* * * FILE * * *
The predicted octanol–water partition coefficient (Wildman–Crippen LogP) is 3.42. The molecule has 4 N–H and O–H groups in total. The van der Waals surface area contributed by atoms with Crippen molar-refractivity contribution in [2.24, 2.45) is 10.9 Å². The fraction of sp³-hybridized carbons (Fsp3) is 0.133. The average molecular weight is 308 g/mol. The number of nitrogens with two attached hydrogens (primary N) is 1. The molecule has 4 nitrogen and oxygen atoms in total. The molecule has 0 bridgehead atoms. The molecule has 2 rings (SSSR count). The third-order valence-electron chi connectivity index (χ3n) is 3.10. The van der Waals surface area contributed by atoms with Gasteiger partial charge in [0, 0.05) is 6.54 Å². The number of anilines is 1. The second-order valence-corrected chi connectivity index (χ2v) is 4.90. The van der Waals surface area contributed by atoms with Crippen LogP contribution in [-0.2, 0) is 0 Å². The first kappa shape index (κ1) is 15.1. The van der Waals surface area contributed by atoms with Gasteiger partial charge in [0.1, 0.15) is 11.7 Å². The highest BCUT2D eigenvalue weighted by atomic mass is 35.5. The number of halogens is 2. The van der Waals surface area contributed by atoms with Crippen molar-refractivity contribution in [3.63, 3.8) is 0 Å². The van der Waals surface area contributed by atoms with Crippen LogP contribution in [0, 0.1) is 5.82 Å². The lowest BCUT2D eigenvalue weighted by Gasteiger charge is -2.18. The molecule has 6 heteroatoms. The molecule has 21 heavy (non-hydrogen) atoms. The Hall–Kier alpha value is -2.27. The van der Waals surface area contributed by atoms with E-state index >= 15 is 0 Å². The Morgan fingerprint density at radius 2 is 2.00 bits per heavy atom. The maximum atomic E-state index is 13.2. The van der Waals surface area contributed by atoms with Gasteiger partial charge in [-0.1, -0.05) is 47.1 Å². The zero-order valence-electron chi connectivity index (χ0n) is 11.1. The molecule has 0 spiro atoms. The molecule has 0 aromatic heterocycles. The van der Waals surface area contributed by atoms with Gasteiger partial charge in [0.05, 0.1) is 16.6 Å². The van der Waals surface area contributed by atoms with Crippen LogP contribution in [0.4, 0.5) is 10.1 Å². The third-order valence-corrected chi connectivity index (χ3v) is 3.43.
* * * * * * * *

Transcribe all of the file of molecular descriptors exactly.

The predicted octanol–water partition coefficient (Wildman–Crippen LogP) is 3.42. The molecule has 4 N–H and O–H groups in total. The van der Waals surface area contributed by atoms with Crippen molar-refractivity contribution in [2.24, 2.45) is 10.9 Å². The fraction of sp³-hybridized carbons (Fsp3) is 0.133. The average molecular weight is 308 g/mol. The number of nitrogens with two attached hydrogens (primary N) is 1. The molecule has 4 nitrogen and oxygen atoms in total. The molecule has 0 bridgehead atoms. The molecule has 2 rings (SSSR count). The third-order valence-electron chi connectivity index (χ3n) is 3.10. The van der Waals surface area contributed by atoms with Gasteiger partial charge in [0, 0.05) is 6.54 Å². The number of anilines is 1. The second-order valence-corrected chi connectivity index (χ2v) is 4.90. The van der Waals surface area contributed by atoms with Crippen LogP contribution in [-0.2, 0) is 0 Å². The first kappa shape index (κ1) is 15.1. The van der Waals surface area contributed by atoms with Gasteiger partial charge in [0.1, 0.15) is 11.7 Å². The highest BCUT2D eigenvalue weighted by atomic mass is 35.5. The number of halogens is 2. The van der Waals surface area contributed by atoms with Crippen molar-refractivity contribution in [3.63, 3.8) is 0 Å². The van der Waals surface area contributed by atoms with Crippen LogP contribution in [0, 0.1) is 5.82 Å². The lowest BCUT2D eigenvalue weighted by Gasteiger charge is -2.18. The molecule has 6 heteroatoms. The molecule has 21 heavy (non-hydrogen) atoms. The Hall–Kier alpha value is -2.27. The van der Waals surface area contributed by atoms with E-state index >= 15 is 0 Å². The Morgan fingerprint density at radius 2 is 2.00 bits per heavy atom. The maximum atomic E-state index is 13.2. The van der Waals surface area contributed by atoms with Gasteiger partial charge in [-0.1, -0.05) is 47.1 Å². The zero-order valence-electron chi connectivity index (χ0n) is 11.1. The molecule has 0 spiro atoms. The molecule has 0 aromatic heterocycles. The van der Waals surface area contributed by atoms with Gasteiger partial charge in [0.05, 0.1) is 16.6 Å². The van der Waals surface area contributed by atoms with Crippen LogP contribution in [0.4, 0.5) is 10.1 Å². The third-order valence-corrected chi connectivity index (χ3v) is 3.43.